From Singapore to the USA and all around Europe, Edible Innovations profiles food makers that engage in improving the global food system at every stage, from production to distribution to eating and shopping. Join us as we explore the main trends in the industry from a maker perspective. Chiara Cecchini of Future Food Institute — an ecosystem with a strong educational core that promotes food innovation as a key tool to tackle the great challenges of the future — introduces you to the faces, stories, and experiences of food makers around the globe. Check back on Tuesdays and Thursdays for new installments.
More than 100,000 visitors in just 3 days, over 700 projects presented by makers from over 60 countries. These are the numbers of Maker Faire Rome 2017 – The European Edition 4.0, the biggest European exhibition on the theme of innovation, organized by the Chamber of Commerce of Rome through Innova Camera. Let’s have a look at all interesting food makers that made this events such a great success (and don’t miss to see our Storify!).
The Future in the Making – Opening Conference
Every day hundreds of innovations change the way we live, produce, and relate to others. From digital manufacturing to the food of the future, from robotics to biohacking, from Enterprise 4.0 to drones, from artificial intelligence to agriculture 4.0. These are the topics discussed in the opening conference of Maker Faire 2017 called “The future in the making.” The importance of the debate on these issues and the central role that Maker Faire Rome plays in the Italian scene has been explained by institutional presenters such as the Mayor of Rome Virginia Raggi, the Minister Carlo Calenda, and Lorenzo Tagliavanti, president of the Chamber of Commerce of Rome.
Mark Hatch, among the founders of the Maker movement at a global level, kicked off the conference, stating that “makers are changing the world, and this is possible thanks to less expensive technologies that allow all of us to be makers and test ideas out.” Jessie Mooberry, one of our guests from the Stanford Peace Innovation Lab, explained how the maker approach has also changed business models. Driven by sting visions, she shared with all of us how much the mission is now leading the way to find new business models, and influencing us to look at technologies as both tools to solve real problems and do business. Eventually, Miguel Angel Figueroa, founder of Novus Foundation, stated that “the future in the world of makers will come from the intersection of some fundamental elements: resolution of criticality, a passionate collaboration between different subjects, and scalability of technologies.” This was by far one of the most clear and effective ways to describe makers and their activities.
In terms of food, our guests were really impressive as well. Pierre Yves Pasilier spoke about Ooho, an innovative packaging that encapsulates water and other liquids, like fruit juices. It is made with algae and vegetables, biodegrades in just 4-6 weeks, and is edible!
Chloe Rutzerveld, pioneering food designer and maker who has traveled the world with her project Edible Growth, presented Strooop!, a company which transforms fruits and vegetables by-products into delicious meals. Finally, Steven Ritz shared his Green Bronx Machine. Together with his students, he has grown over 18,000 kg of fruit and vegetables, and taught thousands of children and families how to grow and appreciate food. He has been operating out of the poorest the Bronx, one of the poorest neighborhoods in the U.S. His energy is simply unbelievable, and can be summed up by one of his favourite quotes: “Approach food challenges “from Impossible to I’m possible!”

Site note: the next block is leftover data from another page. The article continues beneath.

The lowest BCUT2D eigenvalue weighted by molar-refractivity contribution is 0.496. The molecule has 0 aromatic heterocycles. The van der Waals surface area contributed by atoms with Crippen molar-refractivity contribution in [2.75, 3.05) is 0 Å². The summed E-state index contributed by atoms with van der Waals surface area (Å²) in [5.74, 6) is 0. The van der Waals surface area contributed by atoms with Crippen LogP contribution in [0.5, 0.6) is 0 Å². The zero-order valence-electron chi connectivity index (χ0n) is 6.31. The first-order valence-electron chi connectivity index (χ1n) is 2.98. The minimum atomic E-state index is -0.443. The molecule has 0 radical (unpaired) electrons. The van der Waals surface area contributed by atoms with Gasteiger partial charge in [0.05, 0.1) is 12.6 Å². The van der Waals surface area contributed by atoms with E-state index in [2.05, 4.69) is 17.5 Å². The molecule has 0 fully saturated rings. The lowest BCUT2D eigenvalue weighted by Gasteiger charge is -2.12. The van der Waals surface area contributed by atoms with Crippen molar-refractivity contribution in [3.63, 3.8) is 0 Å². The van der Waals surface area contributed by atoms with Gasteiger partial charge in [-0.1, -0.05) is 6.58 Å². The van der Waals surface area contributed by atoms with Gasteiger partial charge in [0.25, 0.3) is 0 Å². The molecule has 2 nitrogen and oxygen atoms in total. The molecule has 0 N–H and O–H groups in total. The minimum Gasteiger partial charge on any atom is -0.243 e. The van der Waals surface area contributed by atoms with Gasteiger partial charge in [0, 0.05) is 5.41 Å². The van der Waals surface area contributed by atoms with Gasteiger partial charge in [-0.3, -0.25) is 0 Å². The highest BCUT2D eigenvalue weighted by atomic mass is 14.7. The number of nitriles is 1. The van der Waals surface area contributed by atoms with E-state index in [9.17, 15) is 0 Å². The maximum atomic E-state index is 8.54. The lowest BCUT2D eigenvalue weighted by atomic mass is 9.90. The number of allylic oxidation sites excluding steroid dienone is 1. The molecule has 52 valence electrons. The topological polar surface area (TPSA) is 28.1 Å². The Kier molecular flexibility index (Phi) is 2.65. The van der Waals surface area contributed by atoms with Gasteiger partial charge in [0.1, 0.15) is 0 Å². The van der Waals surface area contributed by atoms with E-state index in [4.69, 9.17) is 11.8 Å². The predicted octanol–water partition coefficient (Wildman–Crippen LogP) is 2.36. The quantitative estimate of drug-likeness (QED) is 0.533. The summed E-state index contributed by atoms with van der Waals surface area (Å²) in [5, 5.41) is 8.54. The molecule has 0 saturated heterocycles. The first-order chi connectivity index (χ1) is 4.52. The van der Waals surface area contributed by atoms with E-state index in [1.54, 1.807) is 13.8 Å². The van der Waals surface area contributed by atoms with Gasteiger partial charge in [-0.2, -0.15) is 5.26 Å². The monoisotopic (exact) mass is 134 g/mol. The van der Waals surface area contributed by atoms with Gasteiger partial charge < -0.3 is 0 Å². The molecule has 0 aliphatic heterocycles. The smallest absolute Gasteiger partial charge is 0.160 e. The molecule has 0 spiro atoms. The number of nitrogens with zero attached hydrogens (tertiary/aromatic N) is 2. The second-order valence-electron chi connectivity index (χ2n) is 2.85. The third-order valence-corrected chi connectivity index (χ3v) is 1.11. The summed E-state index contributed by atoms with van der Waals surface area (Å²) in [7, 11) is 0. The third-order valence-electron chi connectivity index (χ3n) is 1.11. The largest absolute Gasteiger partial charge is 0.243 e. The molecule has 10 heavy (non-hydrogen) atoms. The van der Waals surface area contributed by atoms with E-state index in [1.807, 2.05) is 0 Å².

The AGRIFOOD Panel: MAKE, HACK, OR TECH
The Agrifood panel has been another highlight moment, especially for the Food Makers. It’s exploded these past few years and it is now within reach of all DIY culture in the field of robotics and precision sensors. How does such a wealth of knowledge apply in the context of Agrifood 4.0?
I had the honour to be part of the session, and had the opportunity to describe the food making movement and the great stories I’ve touched on this past year. Stephen Ritz explained how food should not just be considered a commodity, as it is a fundamental element in other aspects that regulate our life. “Food is politics, culture, and infrastructure,” Stephen said, “And only with collaboration and innovation as collective processes can we thrive together.” Miguel Valenzuela, the inventor of Pancake bot, explained how it is possible to bring to life a project with a strong social matrix that combines food with technology. Matthew Oswald, the creator of Mugsy, shared with us how a machine that uses standard network technologies can manage every aspect of the coffee infusion process. Matthew said, “For me, being a maker is a subversive act. Passing from consumer to producer is already a reward in itself. We can cry out to the world that we will build it with our hands and then we will share exactly how we did it with everyone.”
The second part of the session began with words from both Marie Caye and Arvid Jense, two artists who are also experiential designers and technological explorers. They shared their last creation, SAM, a machine that uses AI to produce and serve kefir soda (and soon Kombucha). During their speech, they spoke about the “democratic” scope of new technologies, increasingly accessible and closer to the consumer and his final experience. The panel ended with the intervention of Lee Cadesky, founder of One Hop Kitchen, the first Bolognese sauce based on insects. Lee explained how new foods often tend to confuse consumers, and how it is important to blend novelty with tradition in order to make something relevant and familiar for users.